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Resident wants Metrolinx to pay for damage

Home, lifestyle affected by pile driving

by Lisa Rainsford

Metrolinx has completed the pile installation at the West Toronto Diamond underpass, but the work has just begun for a Dundas Street West resident whose home is adjacent the Georgetown rail corridor at the corner of Annette and Dupont streets.

Michelle Simpson is the proprietor of the canine hotel and day spa, Diggity Dog, a live-in work space she has owned for the past decade. She says the noise and vibration caused by the daily pile driving has left her with psychological scars and her house with physical ones.

“That whole eight months of pile driving, I couldn’t stand it, I wanted to throw myself in front of the crane,” said Simpson on a recent tour of her house and business. “I have a sensitivity to noise now. A lot of dogs wouldn’t go outside to pee. They were petrified.”

The 90-year-old converted medical office has cracks throughout the walls and ceilings. Chunks of the linoleum tile in the kitchen are missing. There are gaps between windows and window sills.

“The damage is unbelievable,” said Simpson. “The stove was moving across the floor. Every time they pounded, the top floor was moving half-an-inch to an inch-and-a-half.”

None of her staff wanted to come to work, said Simpson. They did so out of decency and compassion for the animals.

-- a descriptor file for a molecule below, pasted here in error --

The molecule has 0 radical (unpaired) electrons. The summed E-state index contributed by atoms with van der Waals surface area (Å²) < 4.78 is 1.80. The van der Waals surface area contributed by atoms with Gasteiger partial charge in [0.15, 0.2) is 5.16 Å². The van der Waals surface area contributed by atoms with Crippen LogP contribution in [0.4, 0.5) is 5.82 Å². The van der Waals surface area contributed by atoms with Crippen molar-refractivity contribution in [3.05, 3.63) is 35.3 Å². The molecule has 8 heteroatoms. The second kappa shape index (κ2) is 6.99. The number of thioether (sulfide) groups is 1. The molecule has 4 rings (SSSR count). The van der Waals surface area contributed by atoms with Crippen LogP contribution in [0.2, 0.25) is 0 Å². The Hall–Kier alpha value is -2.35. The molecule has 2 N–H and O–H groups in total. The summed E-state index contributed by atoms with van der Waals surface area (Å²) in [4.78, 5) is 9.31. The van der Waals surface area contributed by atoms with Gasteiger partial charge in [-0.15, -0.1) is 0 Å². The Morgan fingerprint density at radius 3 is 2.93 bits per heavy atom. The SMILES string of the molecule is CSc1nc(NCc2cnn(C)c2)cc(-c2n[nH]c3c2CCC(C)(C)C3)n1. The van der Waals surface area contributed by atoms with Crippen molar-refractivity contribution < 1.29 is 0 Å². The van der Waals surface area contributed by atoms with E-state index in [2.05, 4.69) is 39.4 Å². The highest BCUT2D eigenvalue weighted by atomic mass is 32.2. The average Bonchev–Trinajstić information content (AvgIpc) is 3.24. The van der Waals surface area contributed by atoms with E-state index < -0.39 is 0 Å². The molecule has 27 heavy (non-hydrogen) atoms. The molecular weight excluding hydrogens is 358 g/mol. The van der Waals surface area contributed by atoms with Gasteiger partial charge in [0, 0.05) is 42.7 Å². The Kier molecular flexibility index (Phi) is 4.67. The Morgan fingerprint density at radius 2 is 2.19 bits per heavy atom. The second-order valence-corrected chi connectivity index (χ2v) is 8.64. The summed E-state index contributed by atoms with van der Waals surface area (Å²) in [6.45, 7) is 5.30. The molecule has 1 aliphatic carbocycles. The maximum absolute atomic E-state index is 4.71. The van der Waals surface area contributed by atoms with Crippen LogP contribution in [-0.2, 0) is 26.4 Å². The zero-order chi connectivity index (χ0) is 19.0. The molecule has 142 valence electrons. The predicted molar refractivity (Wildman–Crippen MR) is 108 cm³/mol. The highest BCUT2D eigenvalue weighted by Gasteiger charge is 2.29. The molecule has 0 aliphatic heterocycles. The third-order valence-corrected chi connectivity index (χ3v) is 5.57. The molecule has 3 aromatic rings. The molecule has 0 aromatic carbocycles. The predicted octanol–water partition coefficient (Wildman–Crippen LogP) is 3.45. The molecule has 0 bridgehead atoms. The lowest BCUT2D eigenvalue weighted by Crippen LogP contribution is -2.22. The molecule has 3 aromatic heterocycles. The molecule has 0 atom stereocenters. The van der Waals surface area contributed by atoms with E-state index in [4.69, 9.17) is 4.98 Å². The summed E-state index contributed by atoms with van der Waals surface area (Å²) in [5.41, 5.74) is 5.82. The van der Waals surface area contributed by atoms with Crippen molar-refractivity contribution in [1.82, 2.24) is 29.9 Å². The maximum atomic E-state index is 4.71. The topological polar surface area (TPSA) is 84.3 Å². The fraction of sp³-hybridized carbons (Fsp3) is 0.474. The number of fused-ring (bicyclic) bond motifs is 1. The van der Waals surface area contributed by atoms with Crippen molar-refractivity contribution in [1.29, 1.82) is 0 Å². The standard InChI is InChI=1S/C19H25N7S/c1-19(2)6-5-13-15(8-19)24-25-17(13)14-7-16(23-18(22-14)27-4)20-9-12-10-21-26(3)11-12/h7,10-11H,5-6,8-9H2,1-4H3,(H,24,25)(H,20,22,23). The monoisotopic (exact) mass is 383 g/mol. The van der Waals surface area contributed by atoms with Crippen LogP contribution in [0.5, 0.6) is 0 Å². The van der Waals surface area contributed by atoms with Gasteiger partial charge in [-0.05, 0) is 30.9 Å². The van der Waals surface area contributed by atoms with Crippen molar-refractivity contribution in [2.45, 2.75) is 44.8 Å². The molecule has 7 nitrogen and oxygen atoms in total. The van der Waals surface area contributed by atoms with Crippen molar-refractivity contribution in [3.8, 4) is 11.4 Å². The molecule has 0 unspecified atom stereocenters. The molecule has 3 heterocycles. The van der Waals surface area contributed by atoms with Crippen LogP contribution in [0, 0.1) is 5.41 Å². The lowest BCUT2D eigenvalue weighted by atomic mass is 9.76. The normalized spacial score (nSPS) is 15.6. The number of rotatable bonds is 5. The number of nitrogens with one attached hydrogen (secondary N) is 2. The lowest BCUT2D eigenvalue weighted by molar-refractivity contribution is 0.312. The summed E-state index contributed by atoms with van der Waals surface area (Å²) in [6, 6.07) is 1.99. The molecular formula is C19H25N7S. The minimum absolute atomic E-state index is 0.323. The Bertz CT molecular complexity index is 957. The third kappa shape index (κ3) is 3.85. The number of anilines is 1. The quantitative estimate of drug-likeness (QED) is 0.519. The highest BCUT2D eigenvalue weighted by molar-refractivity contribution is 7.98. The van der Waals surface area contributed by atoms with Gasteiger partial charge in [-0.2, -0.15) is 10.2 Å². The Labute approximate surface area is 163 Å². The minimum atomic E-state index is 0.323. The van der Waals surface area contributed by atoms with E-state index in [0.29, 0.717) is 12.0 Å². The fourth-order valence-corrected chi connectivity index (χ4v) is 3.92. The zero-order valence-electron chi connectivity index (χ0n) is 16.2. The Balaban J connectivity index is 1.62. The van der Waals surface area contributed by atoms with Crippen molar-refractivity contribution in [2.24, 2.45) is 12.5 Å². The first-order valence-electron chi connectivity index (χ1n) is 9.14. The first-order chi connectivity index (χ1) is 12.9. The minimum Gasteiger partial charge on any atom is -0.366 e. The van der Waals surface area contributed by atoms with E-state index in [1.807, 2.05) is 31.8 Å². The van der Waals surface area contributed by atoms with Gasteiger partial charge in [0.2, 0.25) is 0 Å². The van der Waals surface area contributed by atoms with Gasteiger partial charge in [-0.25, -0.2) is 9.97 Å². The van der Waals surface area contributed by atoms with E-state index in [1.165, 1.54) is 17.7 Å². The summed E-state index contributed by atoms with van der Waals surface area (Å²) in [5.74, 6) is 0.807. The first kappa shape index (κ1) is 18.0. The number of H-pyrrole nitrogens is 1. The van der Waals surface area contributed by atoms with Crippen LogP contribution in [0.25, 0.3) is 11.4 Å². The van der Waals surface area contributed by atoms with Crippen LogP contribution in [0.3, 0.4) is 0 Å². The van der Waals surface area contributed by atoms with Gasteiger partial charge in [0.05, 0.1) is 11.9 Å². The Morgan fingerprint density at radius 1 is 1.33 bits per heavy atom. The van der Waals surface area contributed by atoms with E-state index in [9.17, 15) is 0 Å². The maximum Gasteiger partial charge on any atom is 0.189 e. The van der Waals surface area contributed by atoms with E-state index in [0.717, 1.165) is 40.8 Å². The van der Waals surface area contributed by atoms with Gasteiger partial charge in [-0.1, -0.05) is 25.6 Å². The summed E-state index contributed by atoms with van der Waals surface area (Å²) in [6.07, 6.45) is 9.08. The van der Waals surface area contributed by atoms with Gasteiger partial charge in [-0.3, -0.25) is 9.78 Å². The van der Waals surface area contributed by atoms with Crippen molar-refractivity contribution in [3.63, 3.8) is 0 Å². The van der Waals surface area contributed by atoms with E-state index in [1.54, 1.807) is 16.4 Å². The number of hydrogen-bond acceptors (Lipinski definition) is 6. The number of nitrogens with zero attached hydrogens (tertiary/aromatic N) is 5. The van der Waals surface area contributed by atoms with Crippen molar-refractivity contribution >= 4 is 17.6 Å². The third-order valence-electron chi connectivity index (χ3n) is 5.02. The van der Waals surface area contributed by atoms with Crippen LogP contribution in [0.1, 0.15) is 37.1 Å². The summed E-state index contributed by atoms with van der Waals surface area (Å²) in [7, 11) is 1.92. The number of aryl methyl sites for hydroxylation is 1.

The Canadian transportation agency completed the installation of all the 2,338 piles by the end of September, said Vanessa Thomas, Metrolinx-GO Transit spokesperso. She said there will be a few that will need to be removed and replaced. The construction of the underpass is scheduled to be completed in 2014.

When asked whether Metrolinx will provide compensation to homeowners who live directly along the tracks, Thomas said it handles requests for compensation on a case-by-case basis.

“For homeowners in the West Toronto Diamond community who were impacted by the construction of the West Toronto Diamond underpass, we have worked diligently to find customized solutions that work for the individual homeowner,” said Thomas in an email to Toronto Community News.

Simpson did receive a visit from a Metrolinx insurance adjuster, but nothing specific has been ironed out as of yet. She is in the midst of dealing with her own insurance company to secure compensation.

“The construction company sent out by my insurance company is quoting the damage at more than $29,000,” said Simpson.

Her home and the animals she boarded were continually covered in dust throughout the duration of the pile driving.

“I had to excavate the entire backyard. It’s now astro turf and interlocking brick. I used to go out and wash the backyard three times a day. The air conditioner was plugged up with dust,” said Simpson. “We had to mop the walls and the bottom of chairs - everything was covered in dust. It was like a snow drift.”

Simpson said she suffered a loss of income because clients did not want to get their dogs groomed during the pile-driving periods on weekdays.

“There’s no question GO should be compensating me,” said Simpson.

Already, Simpson has had a new floor installed. Other repairs are expected to begin shortly, however, Simpson is entering her busiest season with Christmas fast approaching.

“I’m going ahead to the best of my ability,” she said.

GO Transit has a claims process to resolve situations in which a resident is seeking compensation due to perceived impacts believed to be caused by Metrolinx-GO Transit, according to Thomas.

“GO Transit is undergoing the claims process with Ms. Simpson and we are awaiting her completed paperwork which will allow us to move forward in the claims process,” said Thomas.

Generally, residents can learn more about the claims process by visiting or calling the community liaison at the West Toronto Diamond site office, she added.




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